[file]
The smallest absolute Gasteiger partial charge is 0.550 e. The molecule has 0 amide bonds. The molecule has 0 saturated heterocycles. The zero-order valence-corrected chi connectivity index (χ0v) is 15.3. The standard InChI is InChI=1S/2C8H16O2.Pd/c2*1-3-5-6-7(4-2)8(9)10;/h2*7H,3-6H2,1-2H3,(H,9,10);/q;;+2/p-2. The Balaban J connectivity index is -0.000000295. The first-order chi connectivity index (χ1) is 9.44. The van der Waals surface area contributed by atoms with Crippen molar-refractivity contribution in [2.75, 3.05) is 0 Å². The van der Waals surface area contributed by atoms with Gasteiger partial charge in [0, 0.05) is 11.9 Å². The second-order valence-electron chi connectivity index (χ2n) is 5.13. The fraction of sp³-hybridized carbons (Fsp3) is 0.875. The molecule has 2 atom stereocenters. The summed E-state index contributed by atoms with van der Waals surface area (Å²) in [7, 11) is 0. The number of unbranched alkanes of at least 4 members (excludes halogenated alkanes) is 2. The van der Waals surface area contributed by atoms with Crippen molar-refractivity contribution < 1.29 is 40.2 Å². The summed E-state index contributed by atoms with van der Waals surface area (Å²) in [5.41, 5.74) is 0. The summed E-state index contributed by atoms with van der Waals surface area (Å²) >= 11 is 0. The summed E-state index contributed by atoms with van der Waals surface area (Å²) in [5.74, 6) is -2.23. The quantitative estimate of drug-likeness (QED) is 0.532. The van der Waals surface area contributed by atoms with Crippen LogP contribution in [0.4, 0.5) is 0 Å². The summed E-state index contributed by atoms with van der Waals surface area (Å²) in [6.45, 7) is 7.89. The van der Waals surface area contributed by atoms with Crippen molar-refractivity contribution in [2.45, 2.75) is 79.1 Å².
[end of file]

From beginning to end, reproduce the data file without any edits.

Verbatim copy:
The smallest absolute Gasteiger partial charge is 0.550 e. The molecule has 0 amide bonds. The molecule has 0 saturated heterocycles. The zero-order valence-corrected chi connectivity index (χ0v) is 15.3. The standard InChI is InChI=1S/2C8H16O2.Pd/c2*1-3-5-6-7(4-2)8(9)10;/h2*7H,3-6H2,1-2H3,(H,9,10);/q;;+2/p-2. The Balaban J connectivity index is -0.000000295. The first-order chi connectivity index (χ1) is 9.44. The van der Waals surface area contributed by atoms with Crippen molar-refractivity contribution in [2.75, 3.05) is 0 Å². The van der Waals surface area contributed by atoms with Gasteiger partial charge in [0, 0.05) is 11.9 Å². The second-order valence-electron chi connectivity index (χ2n) is 5.13. The fraction of sp³-hybridized carbons (Fsp3) is 0.875. The molecule has 2 atom stereocenters. The summed E-state index contributed by atoms with van der Waals surface area (Å²) in [7, 11) is 0. The number of unbranched alkanes of at least 4 members (excludes halogenated alkanes) is 2. The van der Waals surface area contributed by atoms with Crippen molar-refractivity contribution < 1.29 is 40.2 Å². The summed E-state index contributed by atoms with van der Waals surface area (Å²) in [5.41, 5.74) is 0. The summed E-state index contributed by atoms with van der Waals surface area (Å²) >= 11 is 0. The summed E-state index contributed by atoms with van der Waals surface area (Å²) in [5.74, 6) is -2.23. The quantitative estimate of drug-likeness (QED) is 0.532. The van der Waals surface area contributed by atoms with Crippen LogP contribution in [0.4, 0.5) is 0 Å². The summed E-state index contributed by atoms with van der Waals surface area (Å²) in [6.45, 7) is 7.89. The van der Waals surface area contributed by atoms with Crippen molar-refractivity contribution in [2.45, 2.75) is 79.1 Å².